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Welcome to the third supplement of YIELD, where we cover the business of food, fiber and agriculture.

Welcome to the third supplement of YIELD, where we cover the business of food, fiber and agriculture. In this issue, we focus on the early stages of some exciting new opportunities for ag--a new "third wave" of ag biotechnology. Biotech up to this point has been focused primarily on food, nutrition, and medical uses. In agriculture, we've seen biotech bring value to production agriculture. But this next "wave" focuses on applications for industrial uses and processes throughout our entire manufacturing economy, using biotech and renewable resource materials.

As our cover headline notes, it is the shift from a petroleum-based hydrocarbon economy to a carbohydrate economy. Biotech-enhanced manufacturing processes will be cleaner, more efficient and therefore, cheaper. One example pointed out by McKinsey & Co. at the 2003 Analyst Briefing on Industrial Biotechnology reveals that in the production of nylon, switching from traditional chemistry to industrial biotech processes yields a 75 percent reduction in capital equipment costs and a 50 percent operating cost reduction.

The "third wave" also has major implications for the world economy and the industrial nations' dependence on oil. The implications for agriculture have incredible possibilities, too. Researchers are now seeking enzymes that will unlock the full potential of biomass using harvest stubble from farmers' fields and sawdust from forestry products. For example, with the right enzymes, biomass can be used as the catalyst to produce sugar that is the raw material for such products as biodegradable plastics and ethanol, translating to less petroleum use and 90 percent less carbon dioxide byproduct.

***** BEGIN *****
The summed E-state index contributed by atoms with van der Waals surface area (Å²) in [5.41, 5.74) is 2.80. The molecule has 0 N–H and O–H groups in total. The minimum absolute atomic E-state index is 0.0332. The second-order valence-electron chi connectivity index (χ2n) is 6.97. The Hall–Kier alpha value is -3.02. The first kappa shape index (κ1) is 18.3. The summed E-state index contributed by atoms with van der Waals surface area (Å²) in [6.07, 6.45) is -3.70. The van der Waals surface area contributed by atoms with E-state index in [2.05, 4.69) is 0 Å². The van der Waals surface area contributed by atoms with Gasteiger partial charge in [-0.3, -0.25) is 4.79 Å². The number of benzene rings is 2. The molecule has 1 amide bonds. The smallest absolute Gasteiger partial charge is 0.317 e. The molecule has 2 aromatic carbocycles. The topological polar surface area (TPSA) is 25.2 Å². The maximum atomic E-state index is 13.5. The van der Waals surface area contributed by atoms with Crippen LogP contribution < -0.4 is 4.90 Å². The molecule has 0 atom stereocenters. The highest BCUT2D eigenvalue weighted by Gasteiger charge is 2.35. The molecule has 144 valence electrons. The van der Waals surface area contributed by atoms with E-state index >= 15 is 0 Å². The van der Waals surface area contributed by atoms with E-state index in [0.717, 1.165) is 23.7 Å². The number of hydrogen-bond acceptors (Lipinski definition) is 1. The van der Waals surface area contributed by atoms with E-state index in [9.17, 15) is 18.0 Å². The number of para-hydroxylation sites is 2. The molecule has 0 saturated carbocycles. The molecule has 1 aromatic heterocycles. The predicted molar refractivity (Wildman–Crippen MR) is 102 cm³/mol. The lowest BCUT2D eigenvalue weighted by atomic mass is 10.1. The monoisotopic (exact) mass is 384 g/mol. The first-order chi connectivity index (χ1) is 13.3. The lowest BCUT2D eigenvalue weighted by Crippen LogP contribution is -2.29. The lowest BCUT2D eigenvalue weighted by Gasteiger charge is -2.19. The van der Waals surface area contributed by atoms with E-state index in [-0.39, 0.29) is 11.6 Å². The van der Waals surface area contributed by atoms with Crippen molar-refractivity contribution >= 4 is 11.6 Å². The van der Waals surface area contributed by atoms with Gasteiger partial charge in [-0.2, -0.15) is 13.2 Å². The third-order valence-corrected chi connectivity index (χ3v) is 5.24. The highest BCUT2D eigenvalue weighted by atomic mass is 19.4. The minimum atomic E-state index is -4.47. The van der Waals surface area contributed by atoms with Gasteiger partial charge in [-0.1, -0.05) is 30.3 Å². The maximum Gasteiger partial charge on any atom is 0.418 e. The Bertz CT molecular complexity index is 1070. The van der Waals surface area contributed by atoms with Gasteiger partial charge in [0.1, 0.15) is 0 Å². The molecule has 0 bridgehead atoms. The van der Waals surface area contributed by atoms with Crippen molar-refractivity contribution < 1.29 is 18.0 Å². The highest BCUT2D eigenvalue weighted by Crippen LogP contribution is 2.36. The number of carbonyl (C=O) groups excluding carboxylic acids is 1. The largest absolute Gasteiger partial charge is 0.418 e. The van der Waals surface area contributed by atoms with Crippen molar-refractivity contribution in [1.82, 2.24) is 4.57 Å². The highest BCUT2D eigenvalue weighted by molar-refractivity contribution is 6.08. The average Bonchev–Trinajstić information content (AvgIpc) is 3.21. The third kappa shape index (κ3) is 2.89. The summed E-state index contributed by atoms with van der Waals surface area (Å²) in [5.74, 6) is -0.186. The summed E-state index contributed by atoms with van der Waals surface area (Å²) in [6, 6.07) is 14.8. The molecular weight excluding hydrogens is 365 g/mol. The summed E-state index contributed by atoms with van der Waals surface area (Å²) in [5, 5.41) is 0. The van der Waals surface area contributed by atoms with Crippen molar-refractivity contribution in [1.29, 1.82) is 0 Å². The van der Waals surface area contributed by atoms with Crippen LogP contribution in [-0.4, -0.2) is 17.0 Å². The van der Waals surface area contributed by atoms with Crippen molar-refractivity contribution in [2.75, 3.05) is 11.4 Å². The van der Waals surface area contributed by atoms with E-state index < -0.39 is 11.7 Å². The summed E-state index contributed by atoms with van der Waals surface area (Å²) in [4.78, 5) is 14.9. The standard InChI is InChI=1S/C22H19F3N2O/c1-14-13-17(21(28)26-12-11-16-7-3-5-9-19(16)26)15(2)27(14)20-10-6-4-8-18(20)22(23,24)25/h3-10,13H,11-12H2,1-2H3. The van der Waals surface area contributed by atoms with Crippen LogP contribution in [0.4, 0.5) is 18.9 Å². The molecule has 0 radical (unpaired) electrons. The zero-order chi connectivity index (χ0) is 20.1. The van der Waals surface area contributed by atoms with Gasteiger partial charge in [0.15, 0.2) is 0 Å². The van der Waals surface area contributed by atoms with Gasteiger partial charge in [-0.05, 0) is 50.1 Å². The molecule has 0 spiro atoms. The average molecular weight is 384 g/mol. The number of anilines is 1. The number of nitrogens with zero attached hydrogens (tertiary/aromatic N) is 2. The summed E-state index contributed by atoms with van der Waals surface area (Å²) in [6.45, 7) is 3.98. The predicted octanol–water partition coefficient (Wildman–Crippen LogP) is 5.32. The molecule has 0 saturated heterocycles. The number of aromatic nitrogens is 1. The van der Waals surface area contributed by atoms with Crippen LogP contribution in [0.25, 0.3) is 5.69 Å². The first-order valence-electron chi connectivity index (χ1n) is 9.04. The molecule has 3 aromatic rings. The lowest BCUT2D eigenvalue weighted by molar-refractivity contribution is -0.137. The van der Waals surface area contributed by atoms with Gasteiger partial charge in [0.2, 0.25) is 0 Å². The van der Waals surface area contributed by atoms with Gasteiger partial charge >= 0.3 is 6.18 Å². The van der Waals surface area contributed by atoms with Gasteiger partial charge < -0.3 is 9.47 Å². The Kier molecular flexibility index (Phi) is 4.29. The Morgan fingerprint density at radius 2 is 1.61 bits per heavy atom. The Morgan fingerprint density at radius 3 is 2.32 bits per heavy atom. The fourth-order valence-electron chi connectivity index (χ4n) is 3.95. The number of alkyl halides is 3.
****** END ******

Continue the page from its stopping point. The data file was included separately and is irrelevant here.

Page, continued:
Plus, public acceptance of this biotech application seems to be more favorable--even in Europe. And growing a bioeconomy could be the catalyst for a "rural rebound," bringing new jobs and investment to rural America.

In this issue, we feature three organizations that represent the future of this emerging industry sector:

1. Cargill Dow LLC continues to be one of the leaders in this movement with their new Ingeo fibers.

2. Genencor takes center stage by providing novel approaches to industrial production using biological processes and enzymes.

3. And finally, an overview of the dynamics of this industry from the leadership of the Biobased Manufacturers Association, which further illustrates the emergence of this industry sector and the players in it.

YIELD Mission

YIELD will cover the people, companies, technologies, financing and issues that are at the forefront of the dynamics we all are experiencing in these industries. It will focus on those leaders shaping it and those who are financing it.

The outlook for this newly defined industry is positive. A dialogue and greater understanding between all the stakeholders is the goal of YIELD. Your participation and input into this tool is welcome and encouraged.

Bill Schuermann

Doane Agricultural Services Co.

COPYRIGHT 2003 Doane Information Service
No portion of this article can be reproduced without the express written permission from the copyright holder.
Copyright 2003, Gale Group. All rights reserved. Gale Group is a Thomson Corporation Company.

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Author:Schuermann, Bill
Publication:Agri Marketing
Date:Oct 1, 2003
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